The so-called controversy over who the ICI
represents is continuing to foment, at least in the media, but is it with cause? The latest fuel to the fire is a Forbes
article that includes comments from Meyer Eisenberg
, acting director of the SEC's division of investment management, on the issue of the trade organization’s membership dues.
"The ICI's statements regarding its role as, essentially, the spokesman for fund managements raises issues that involve the allocation of ICI dues between fund management and their funds," Eisenberg told Forbes.
"Use of fund assets to pay ICI dues is a matter within the business judgment of fund directors. As with any significant expense, directors should carefully consider and weigh benefits received from using fund assets in this way," said Eisenberg.
Eisenberg’s comments were in reaction to a Reuters article that quoted an ICI executive as saying that the trade industry does not represent mutual fund investors.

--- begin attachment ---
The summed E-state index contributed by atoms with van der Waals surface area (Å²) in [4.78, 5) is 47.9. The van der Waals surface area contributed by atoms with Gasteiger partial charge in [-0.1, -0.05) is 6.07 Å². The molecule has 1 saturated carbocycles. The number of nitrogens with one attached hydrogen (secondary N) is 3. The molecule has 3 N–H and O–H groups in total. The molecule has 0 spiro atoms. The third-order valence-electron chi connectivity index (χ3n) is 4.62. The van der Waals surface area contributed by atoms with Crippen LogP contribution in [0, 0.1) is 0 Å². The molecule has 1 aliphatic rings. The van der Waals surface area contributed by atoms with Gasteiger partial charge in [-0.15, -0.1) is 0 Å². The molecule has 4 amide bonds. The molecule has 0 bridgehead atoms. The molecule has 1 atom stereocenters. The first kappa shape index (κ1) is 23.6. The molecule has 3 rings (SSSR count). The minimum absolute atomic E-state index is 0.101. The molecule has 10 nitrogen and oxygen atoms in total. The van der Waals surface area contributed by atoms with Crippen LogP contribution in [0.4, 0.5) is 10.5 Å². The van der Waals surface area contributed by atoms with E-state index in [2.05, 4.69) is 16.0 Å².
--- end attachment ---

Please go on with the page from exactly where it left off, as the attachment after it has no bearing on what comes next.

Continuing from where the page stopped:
While John Heine, spokesman for the SEC, declined to comment specifically on whether the SEC is conducting an investigation of the ICI, he did say that the “the Eisenberg quotes stand for themselves … that fund directors have a responsibility” to judge the issue.
In other words, Eisenberg places the issue of membership dues squarely with the fund directors.
Meanwhile, the ICI maintains that the news reports about the sudden shift in the ICI’s allegiance are not exactly true. “Nothing has changed at the ICI,” said Ed Giltenan, the newly appointed head of public relations for the ICI.
“Over the years, we have been a strong and consistent advocate for the fund industry and for shareholders,” said Giltenan.
“Our position, our mission has always been that the interest of shareholders must come first,” said Giltenan.“We believe that the interest of fund members and fund shareholders are very much aligned.”
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